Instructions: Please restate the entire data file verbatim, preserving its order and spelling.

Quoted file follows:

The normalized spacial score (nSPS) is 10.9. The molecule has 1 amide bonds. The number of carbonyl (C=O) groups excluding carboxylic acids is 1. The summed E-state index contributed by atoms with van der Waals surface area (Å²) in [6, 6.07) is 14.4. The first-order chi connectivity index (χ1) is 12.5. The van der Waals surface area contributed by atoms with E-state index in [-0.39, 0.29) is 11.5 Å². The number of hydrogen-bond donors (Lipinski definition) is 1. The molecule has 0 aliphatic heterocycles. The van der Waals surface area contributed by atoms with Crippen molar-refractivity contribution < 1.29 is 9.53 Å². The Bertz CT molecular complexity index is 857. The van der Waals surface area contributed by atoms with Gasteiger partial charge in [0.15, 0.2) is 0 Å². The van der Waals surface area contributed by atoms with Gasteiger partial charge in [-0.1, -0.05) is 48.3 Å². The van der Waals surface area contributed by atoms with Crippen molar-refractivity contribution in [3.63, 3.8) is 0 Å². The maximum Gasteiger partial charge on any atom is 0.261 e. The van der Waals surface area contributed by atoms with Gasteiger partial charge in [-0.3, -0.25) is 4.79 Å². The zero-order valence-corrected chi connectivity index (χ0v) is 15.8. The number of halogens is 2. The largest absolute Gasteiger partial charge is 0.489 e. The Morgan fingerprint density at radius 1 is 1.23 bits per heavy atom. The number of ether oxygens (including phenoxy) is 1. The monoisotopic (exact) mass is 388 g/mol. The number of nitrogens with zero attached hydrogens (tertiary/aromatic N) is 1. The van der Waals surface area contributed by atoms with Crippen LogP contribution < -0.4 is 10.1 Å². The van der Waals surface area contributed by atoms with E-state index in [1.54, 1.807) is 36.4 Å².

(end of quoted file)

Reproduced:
The normalized spacial score (nSPS) is 10.9. The molecule has 1 amide bonds. The number of carbonyl (C=O) groups excluding carboxylic acids is 1. The summed E-state index contributed by atoms with van der Waals surface area (Å²) in [6, 6.07) is 14.4. The first-order chi connectivity index (χ1) is 12.5. The van der Waals surface area contributed by atoms with E-state index in [-0.39, 0.29) is 11.5 Å². The number of hydrogen-bond donors (Lipinski definition) is 1. The molecule has 0 aliphatic heterocycles. The van der Waals surface area contributed by atoms with Crippen molar-refractivity contribution < 1.29 is 9.53 Å². The Bertz CT molecular complexity index is 857. The van der Waals surface area contributed by atoms with Gasteiger partial charge in [0.15, 0.2) is 0 Å². The van der Waals surface area contributed by atoms with Gasteiger partial charge in [-0.1, -0.05) is 48.3 Å². The van der Waals surface area contributed by atoms with Crippen molar-refractivity contribution in [3.63, 3.8) is 0 Å². The maximum Gasteiger partial charge on any atom is 0.261 e. The van der Waals surface area contributed by atoms with Gasteiger partial charge in [-0.3, -0.25) is 4.79 Å². The zero-order valence-corrected chi connectivity index (χ0v) is 15.8. The number of halogens is 2. The largest absolute Gasteiger partial charge is 0.489 e. The Morgan fingerprint density at radius 1 is 1.23 bits per heavy atom. The number of ether oxygens (including phenoxy) is 1. The monoisotopic (exact) mass is 388 g/mol. The number of nitrogens with zero attached hydrogens (tertiary/aromatic N) is 1. The van der Waals surface area contributed by atoms with Crippen LogP contribution < -0.4 is 10.1 Å². The van der Waals surface area contributed by atoms with E-state index in [1.54, 1.807) is 36.4 Å².